Senator Barbara Boxer has been a champion fighting for progressive values for more than 20 years in the U.S. Senate.
21st Century Democrats is proud to have endorsed Barbara for her U.S. Senate seat and to have worked with her and her staff for years.
Senator Boxer announced that she will not be running for re-election in 2016, and she will be greatly missed.
In his first year as New York City’s mayor, Bill de Blasio moved to close the economic gap between the rich and poor, including:
• Negotiating a new $140 million deal with the state to subsidize rents for homeless families, which is projected to move some 5,000 families out of shelters in 2015.
• Setting aside 20 percent of new units of affordable housing for families with household incomes of $40,000 a year or less.
• Financing the construction of nearly 3,900 units of affordable housing and the preservation of more than 7,500 others, with a goal of reaching 16,000 units.
• Ensuring homeless families are prioritized for apartments belonging to the city’s Housing Authority.
• Increasing funding for the Housing Authority, with tens of millions of dollars going toward maintenance, repairs and enhanced security.
• Doubling the capital budget of its Department of Housing Preservation and Development.
• Dedicating funds in municipal contracts for career development and education.
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In a Senate floor speech, Senator Bernie Sanders detailed measures to create millions of new jobs, raise wages, protect the environment and provide health care for all.
Sanders’ progressive economic plan is designed to reverse a 40-year decline of the American middle class and the growing gap between the very rich and everyone else in the United States.
According to Sanders, the most significant question facing the American people is, “Are we prepared to take on the enormous economic and political power of the billionaire class, or do we continue to slide into economic and political oligarchy?”
The collapse of the middle class, accelerated by the Wall Street crash of 2008, has left the United States with more wealth and income inequality than any major country, and the highest rate of childhood poverty.
“Today, millions of Americans are working longer hours for lower wages,” he said.
“We once led the world in terms of the percentage of our people who graduated college, but we are now in 12th place. Our infrastructure, once the envy of the world, is collapsing. Real unemployment today is not 5.8 percent, it is 11.5 percent, if we include those who have given up looking for work or who are working part time when they want to work full time. Youth unemployment is 18.6 percent and African-American youth unemployment is 32.6 percent.”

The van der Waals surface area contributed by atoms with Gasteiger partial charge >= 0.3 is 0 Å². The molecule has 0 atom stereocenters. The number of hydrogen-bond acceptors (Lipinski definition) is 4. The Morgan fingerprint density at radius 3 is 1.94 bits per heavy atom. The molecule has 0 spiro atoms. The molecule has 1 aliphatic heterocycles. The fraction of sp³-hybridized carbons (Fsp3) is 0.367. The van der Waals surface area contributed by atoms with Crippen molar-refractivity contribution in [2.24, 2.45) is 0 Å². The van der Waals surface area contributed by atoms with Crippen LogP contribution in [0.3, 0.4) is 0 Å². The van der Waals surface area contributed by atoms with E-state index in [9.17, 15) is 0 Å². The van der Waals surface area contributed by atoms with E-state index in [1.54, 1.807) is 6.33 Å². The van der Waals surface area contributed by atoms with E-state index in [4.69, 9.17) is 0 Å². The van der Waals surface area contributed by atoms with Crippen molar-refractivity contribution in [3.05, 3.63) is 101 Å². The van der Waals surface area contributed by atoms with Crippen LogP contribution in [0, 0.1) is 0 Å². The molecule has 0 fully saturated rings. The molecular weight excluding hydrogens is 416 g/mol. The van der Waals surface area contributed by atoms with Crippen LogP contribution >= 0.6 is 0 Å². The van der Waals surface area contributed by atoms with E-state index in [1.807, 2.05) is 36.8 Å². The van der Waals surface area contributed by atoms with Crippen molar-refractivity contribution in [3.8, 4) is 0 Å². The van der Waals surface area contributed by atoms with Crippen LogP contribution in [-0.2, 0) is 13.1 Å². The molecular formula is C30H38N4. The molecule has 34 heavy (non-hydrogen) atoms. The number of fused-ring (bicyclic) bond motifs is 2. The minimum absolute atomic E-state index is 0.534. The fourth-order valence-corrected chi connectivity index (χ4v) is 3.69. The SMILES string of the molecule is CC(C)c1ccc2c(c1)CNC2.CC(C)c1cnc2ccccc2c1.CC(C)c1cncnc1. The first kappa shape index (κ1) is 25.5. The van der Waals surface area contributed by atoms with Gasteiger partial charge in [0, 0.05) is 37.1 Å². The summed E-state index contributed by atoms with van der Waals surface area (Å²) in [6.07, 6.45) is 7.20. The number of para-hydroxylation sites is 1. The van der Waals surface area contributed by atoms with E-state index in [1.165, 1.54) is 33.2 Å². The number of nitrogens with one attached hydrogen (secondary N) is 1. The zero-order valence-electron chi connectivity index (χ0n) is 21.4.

Sanders 12-point economic program would:
- Invest in our crumbling infrastructure with a major program to create jobs by rebuilding roads, bridges, water systems, waste water plants, airports, railroads and schools.
- Transform energy systems away from fossil fuels to create jobs while beginning to reverse global warming and make the planet habitable for future generations.
- Develop new economic models to support workers in the United States instead of giving tax breaks to corporations which ship jobs to low-wage countries overseas.
- Make it easier for workers to join unions and bargain for higher wages and benefits.
- Raise the federal minimum wage from $7.25 an hour so no one who works 40 hours a week will live in poverty.
- Provide equal pay for women workers who now make 78 percent of what male counterparts make.
- Reform trade policies that have shuttered more than 60,000 factories and cost more than 4.9 million decent-paying manufacturing jobs.
- Make college affordable and provide affordable child care to restore America’s competitive edge compared to other nations.
- Break up big banks. The six largest banks now have assets equivalent to 61 percent of our gross domestic product, over $9.8 trillion. They underwrite more than half the mortgages in the country and issue more than two-thirds of all credit cards.
- Join the rest of the industrialized world with a Medicare-for-all health care system that provides better care at less cost.
- Expand Social Security, Medicare, Medicaid and nutrition programs.
- Reform the tax code based on wage earners’ ability to pay and eliminate loopholes that let profitable corporations stash profits overseas and pay no U.S. federal income taxes.